Latin American political figures ranging from consultants in Mexico to cabinet officials in Ecuador will work toward master’s degrees in political communication and governance when the Graduate School of Political Management launches a Spanish-language program this summer.
Mark Kennedy, who became GSPM’s director in January, said the hybrid program, taught mostly online, would complement the school’s existing short-term programs in the region that bolster students’ political skills in countries with a turbulent history of governing.
“It’s focused on the unique cultural aspects in engaging politically, both in campaigns and in governing within Latin America,” Kennedy said.
The school started offering non-degree certificates in political management and strategic governance last May after a decade of training Latin American political leaders in executive education programs like short-term seminars. Kennedy said a master’s degree would strengthen GSPM’s global operations. The school also partners with universities in Italy and Brazil to offer graduate programs and seminars.
About 25 students will initially earn the master’s degree and learn skills for running campaigns by stacking two separate certificates: political management and strategic governance plus elections and political communication.
Roberto Izurieta, an assistant research professor who teaches half of the Latin American program, said students will learn methods like polling and demographic research to help run more strategic and professional campaigns than Latin Americans have historically seen.
“In Latin America, campaigns are often run by people who don’t know how to run campaigns. For them, they don’t have experience working on different campaigns and don’t how things work, and it’s inefficient,” Izurieta said. “But the change is happening. Some campaigns in Latin America are run in a more efficient way than the old way because the old way is losing.”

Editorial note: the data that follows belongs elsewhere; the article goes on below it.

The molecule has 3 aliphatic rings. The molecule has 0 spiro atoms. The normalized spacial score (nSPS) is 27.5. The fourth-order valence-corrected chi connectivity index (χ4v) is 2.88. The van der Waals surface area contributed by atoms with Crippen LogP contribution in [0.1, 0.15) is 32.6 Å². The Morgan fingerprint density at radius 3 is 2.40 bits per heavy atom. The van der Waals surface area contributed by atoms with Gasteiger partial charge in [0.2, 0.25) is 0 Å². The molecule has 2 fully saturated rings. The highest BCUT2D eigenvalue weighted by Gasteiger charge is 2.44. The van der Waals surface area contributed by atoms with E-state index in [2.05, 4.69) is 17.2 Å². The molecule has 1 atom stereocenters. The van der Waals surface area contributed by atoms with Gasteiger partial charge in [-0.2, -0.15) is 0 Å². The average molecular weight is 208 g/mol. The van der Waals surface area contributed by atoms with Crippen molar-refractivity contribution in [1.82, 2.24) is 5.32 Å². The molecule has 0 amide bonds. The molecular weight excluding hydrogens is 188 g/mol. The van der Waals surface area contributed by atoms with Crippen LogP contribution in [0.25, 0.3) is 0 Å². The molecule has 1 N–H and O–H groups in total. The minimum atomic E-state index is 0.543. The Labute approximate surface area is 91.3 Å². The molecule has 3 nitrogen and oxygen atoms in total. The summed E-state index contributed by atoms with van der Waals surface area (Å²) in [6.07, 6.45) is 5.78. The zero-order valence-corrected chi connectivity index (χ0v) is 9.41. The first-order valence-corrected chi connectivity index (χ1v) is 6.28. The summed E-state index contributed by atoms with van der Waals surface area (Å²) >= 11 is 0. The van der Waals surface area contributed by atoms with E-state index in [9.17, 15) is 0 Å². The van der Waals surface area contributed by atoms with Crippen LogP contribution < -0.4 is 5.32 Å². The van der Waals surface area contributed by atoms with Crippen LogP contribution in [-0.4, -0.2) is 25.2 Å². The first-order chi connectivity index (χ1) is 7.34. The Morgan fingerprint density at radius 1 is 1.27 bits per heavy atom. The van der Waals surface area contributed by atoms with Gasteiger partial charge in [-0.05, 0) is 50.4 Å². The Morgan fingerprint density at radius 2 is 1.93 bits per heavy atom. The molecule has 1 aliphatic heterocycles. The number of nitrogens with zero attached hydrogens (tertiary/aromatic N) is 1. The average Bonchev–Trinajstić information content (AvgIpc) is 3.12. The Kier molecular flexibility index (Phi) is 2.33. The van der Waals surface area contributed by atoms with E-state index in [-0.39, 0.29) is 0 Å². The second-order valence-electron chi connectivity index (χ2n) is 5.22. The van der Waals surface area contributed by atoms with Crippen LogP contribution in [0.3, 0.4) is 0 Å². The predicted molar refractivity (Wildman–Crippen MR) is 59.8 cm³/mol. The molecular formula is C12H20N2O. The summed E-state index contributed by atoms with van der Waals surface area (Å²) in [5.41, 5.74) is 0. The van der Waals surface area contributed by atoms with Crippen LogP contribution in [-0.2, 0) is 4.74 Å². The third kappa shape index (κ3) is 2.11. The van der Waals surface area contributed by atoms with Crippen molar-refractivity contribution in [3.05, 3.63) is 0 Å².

Izurieta added that the school’s history of running smaller programs in the region and his visibility as an analyst for CNN en Español have bulked up its reputation in Latin America. Students from past certificate programs wrote to the school asking for master’s degree, he said.
Gabriela Lopez, a student in the program and a political consultant for a firm in Mexico, has worked on state-level campaigns since 2001. She hopes to learn more about preparing politicians to deliver on promises to voters and to run professional campaigns.
“They just improvise, and they think that if they’re ahead in the polls, they don’t need to work a lot. They don’t truly understand the polls,” Lopez said.
Luis Matos, director of the Latin America program and an associate director of political management, said the goal is not only to help students win elections, but also to give them the skills needed to create governmental change once they reach office.
He added that Latin American voters have demanded more accountability from elected officials and government workers, moving students in the program to try to answer that call.
“The more we get new young leaders in the political system in Latin America with new tools and new ideas, they’ll be capable of improving the perception that [people] have there of the profession of politics,” Matos said. “They are going to be more effective and do a lot more for tolerance.”
Matos said he has run classes for the certificate program through video lecturing and discussion forums, and brought in English-speaking lecturers to add perspective while he translates into Spanish.
Kennedy, a former Republican congressman from Minnesota, said he has engaged faculty and students in strategic planning since he took to the helm to bring the school in line with the University’s goals for globalization and governance. He said the graduate school’s strategic plan would be developed throughout the summer.
During public forums and interviews during the GSPM director search in December, Kennedy first voiced goals of spreading the school’s international presence. Reaching higher global heights would help GSPM differentiate its programs from competitors like Harvard’s John F. Kennedy School of Government, Kennedy added.
“Part of what you do when you look at a strategic plan is you look at benchmarks,” Kennedy said. “Our goal is to have our international programs extend beyond Latin America, but we come with a lot of experience there.”